Student or Learner
Would you be kind enough to tell me whether I am right with my interpretation of the expressions in bold in the following sentences?
He saw what a clutterthere was with huge, overgrown pots, pans, and spits.
clutter (n) = a confused collection; hence, confusion; disorder; as, the room is in a clutter.
Soon all the clutter will be hushed.
clutter (n) = clatter; confused noise
The coffee-cups began to clutter.
clutter (v) = jangle, jingle
The floor also was cluttered with papers and books of every kind.
clutter = pile, encumber
The book is cluttered up with many details.
The desk was cluttered up with books.
Don't clutter up your room with unnecessary furniture.
clutter up = overload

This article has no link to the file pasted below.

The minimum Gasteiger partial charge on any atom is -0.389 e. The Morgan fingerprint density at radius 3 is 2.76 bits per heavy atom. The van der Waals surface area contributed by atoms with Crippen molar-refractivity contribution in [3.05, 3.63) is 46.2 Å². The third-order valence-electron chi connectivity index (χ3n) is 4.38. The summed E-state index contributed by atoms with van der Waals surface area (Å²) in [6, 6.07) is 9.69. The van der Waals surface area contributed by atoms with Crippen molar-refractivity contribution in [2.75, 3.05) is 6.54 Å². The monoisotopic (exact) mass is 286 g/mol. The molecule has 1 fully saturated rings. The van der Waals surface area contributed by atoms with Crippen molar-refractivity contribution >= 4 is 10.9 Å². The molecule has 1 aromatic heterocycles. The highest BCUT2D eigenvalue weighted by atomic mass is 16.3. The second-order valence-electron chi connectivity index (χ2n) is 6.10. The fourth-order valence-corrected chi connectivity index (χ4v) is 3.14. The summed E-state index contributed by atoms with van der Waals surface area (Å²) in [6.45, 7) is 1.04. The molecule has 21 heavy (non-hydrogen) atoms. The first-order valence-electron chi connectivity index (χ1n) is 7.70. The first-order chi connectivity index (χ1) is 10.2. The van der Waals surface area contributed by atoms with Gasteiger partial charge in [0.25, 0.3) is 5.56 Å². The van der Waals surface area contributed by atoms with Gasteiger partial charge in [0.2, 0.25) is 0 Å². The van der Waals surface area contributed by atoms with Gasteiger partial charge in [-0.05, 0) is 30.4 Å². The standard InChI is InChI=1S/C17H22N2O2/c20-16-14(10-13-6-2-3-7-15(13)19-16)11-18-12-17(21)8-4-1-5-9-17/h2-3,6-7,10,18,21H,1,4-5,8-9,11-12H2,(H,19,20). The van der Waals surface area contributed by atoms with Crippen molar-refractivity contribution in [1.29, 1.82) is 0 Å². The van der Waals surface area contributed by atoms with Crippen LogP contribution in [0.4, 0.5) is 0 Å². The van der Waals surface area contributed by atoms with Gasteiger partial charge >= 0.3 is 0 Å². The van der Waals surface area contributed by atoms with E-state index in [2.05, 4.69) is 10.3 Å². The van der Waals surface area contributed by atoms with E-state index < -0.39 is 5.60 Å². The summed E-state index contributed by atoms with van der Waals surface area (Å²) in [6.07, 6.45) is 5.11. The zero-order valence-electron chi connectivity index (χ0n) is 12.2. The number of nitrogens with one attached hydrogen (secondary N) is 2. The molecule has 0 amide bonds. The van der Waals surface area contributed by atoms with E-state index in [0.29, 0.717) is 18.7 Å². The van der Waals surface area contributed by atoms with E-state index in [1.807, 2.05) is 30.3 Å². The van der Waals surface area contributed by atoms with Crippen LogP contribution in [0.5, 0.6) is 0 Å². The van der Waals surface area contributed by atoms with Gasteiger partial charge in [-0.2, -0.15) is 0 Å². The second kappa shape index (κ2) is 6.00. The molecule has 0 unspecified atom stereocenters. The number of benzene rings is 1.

Everything; the anger of my father, the reproaches of my family, the censure of the world, and, above all, Valere, a change in your heart! He received a public censure for his dishonorable behaviour.
censure (n) = harsh criticism or disapproval
Should I say more, you might well censure me a flatterer.
She is more to be pitied than censured.
censure (v) = rebuke formally
I may be censured that nature thus gives way to loyalty.
Censure me in your wisdom.
censure = to find fault with and condemn as wrong; to blame; to express disapprobation of
The House censured the Member of Parliament for his rude remark to the Minister.
They were censured as traitors.
The senator was censured for income tx evasion.
censure = rebuke
Thank you for your efforts.